Monday, October 30, 2006



I swear, suddenly I'm all "edu-ma-cational" and whatnot on this site!


So I'm just going to wow-pow you with a recipe to make (practically) slime free okra, and I'm not going to yammer on and on about what makes it slimy and oh how faboo it can really be.

Either you, (my dear sweet peaches,) are or are not going try this recipe. Urging from me, well, it will be minimal.

I'll just say one thing. TRY THIS, IT'S REALLY TASTY!


Air kisses,

1 pound okra
1 tablespoon garbanzo bean flour (or any flour really)
1/4 teaspoon vegetable oi.
3 tablespoons ginger, minced to paste
4 cloves garlic, minced to paste
1/2 teaspoon cumin
1/2 red onion, sliced into thin half-moons
Salt to taste

Cut the top off of each pod of okra then slice lengthwise, then lengthwise again. You want strips. Toss with the flour.

In a large (non-stick if you have it) wok, add the oil (there should barely be any) and heat over a medium high flame. Add the okra and toss to coat.

Reduce the heat to low.

Add the rest of the ingredients.

Toss to coat.

Saute for 10 minutes, until browned and slightly crispy.

Remove from heat and serve.

Makes enough for four as a side dish


KFC Corp., the fast-food chicken restaurant chain with 5,500 outlets, said Monday it was switching to zero trans fat cooking oil.The Yum Brands Inc. unit said all restaurants will begin using low-linolenic soybean oil beginning April 2007. - AP

Bite-sized chocolate candies are the post popular type of candy to be included in Halloween activities (76 percent), followed by bite-sized non-chocolate candies (30 percent). - Candy USA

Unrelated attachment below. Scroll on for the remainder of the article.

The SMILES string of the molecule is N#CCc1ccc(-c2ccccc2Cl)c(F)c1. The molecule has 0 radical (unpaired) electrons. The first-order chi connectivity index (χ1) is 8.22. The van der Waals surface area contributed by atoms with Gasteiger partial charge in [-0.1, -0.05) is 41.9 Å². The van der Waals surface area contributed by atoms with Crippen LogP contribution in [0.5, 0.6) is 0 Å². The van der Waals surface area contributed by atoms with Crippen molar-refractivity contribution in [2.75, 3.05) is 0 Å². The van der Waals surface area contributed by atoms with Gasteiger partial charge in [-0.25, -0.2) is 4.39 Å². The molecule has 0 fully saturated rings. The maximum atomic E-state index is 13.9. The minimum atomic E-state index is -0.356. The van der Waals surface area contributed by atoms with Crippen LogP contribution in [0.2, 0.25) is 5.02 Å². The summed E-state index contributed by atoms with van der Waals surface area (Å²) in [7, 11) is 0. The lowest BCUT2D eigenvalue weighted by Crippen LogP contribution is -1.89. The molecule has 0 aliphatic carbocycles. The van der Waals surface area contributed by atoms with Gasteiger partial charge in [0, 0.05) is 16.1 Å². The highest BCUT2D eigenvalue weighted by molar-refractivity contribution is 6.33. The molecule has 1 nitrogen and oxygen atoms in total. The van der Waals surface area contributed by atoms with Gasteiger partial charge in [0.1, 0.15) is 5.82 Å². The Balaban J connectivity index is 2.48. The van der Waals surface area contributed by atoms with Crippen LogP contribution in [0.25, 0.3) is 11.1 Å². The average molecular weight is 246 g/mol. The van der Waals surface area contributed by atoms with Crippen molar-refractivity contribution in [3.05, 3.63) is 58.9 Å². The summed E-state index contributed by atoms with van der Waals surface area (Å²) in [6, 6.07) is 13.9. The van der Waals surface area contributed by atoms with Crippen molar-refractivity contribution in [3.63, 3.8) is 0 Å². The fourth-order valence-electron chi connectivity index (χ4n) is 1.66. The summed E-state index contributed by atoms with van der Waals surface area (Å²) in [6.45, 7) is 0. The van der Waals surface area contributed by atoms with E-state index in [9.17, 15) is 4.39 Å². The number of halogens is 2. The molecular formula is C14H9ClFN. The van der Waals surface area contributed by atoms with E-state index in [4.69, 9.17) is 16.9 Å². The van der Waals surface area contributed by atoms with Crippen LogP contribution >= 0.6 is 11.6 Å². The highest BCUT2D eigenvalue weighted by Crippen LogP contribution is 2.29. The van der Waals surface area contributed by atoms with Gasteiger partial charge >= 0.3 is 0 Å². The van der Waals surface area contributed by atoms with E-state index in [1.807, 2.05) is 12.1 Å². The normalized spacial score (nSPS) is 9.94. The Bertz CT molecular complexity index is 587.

The roots of the marsh mallow (Althaea officinalis) were the source for the original marshmallow candy, made by boiling the soft inner pulp from the roots with sugar until very thick.

Lady's Fingers is another name for okra. This name only dates back to the early 20th century, and originally applied to a small variety of okra.

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What a fantastic way of preparing okra! I have never seen it cut into strips before. I love okra so much and try not to let the slime deter me, but I sure could do without it. Is it the high heat that does the trick?
Love okra. I grew up eating lots of okra but never have i seen it prepared this way. I want to make some pdq!

Oh, and it must be the best okra photo i've ever seen so far :) great job!
I've only had okra a couple times...I'm afraid of the slime ;)
Anna - I think its the flour, it absorbs the slime..and the slow cooking.

Mae - You're making me blush! Thanks!

WiMM - Try it fried. Always a good introduction. Or pickled. Mmmm....
Rachael, darling, honey..."slime free okra?" This is truly a Halloween trick???
AND you know I say that with Love! :)
AiF - It's no trick, my sweet!
Looks really yummy, I am going to try this now. I love okra.
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